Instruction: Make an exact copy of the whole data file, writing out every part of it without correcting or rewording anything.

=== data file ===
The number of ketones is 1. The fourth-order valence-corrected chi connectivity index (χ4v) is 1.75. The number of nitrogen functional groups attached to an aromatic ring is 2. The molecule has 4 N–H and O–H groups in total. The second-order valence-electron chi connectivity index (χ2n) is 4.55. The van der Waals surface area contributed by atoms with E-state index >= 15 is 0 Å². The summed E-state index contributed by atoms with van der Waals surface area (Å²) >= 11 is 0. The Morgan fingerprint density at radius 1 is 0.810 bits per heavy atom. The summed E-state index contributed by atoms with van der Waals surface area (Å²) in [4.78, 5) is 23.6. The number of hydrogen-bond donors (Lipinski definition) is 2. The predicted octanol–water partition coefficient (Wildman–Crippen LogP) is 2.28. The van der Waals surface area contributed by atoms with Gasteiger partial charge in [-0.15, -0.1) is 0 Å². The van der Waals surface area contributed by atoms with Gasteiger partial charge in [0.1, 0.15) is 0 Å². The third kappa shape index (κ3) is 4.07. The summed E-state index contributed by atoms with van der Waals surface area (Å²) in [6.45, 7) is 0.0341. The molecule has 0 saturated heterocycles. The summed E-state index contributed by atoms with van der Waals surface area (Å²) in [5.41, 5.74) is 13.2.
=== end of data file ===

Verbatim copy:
The number of ketones is 1. The fourth-order valence-corrected chi connectivity index (χ4v) is 1.75. The number of nitrogen functional groups attached to an aromatic ring is 2. The molecule has 4 N–H and O–H groups in total. The second-order valence-electron chi connectivity index (χ2n) is 4.55. The van der Waals surface area contributed by atoms with E-state index >= 15 is 0 Å². The summed E-state index contributed by atoms with van der Waals surface area (Å²) >= 11 is 0. The Morgan fingerprint density at radius 1 is 0.810 bits per heavy atom. The summed E-state index contributed by atoms with van der Waals surface area (Å²) in [4.78, 5) is 23.6. The number of hydrogen-bond donors (Lipinski definition) is 2. The predicted octanol–water partition coefficient (Wildman–Crippen LogP) is 2.28. The van der Waals surface area contributed by atoms with Gasteiger partial charge in [-0.15, -0.1) is 0 Å². The van der Waals surface area contributed by atoms with Gasteiger partial charge in [0.1, 0.15) is 0 Å². The third kappa shape index (κ3) is 4.07. The summed E-state index contributed by atoms with van der Waals surface area (Å²) in [6.45, 7) is 0.0341. The molecule has 0 saturated heterocycles. The summed E-state index contributed by atoms with van der Waals surface area (Å²) in [5.41, 5.74) is 13.2.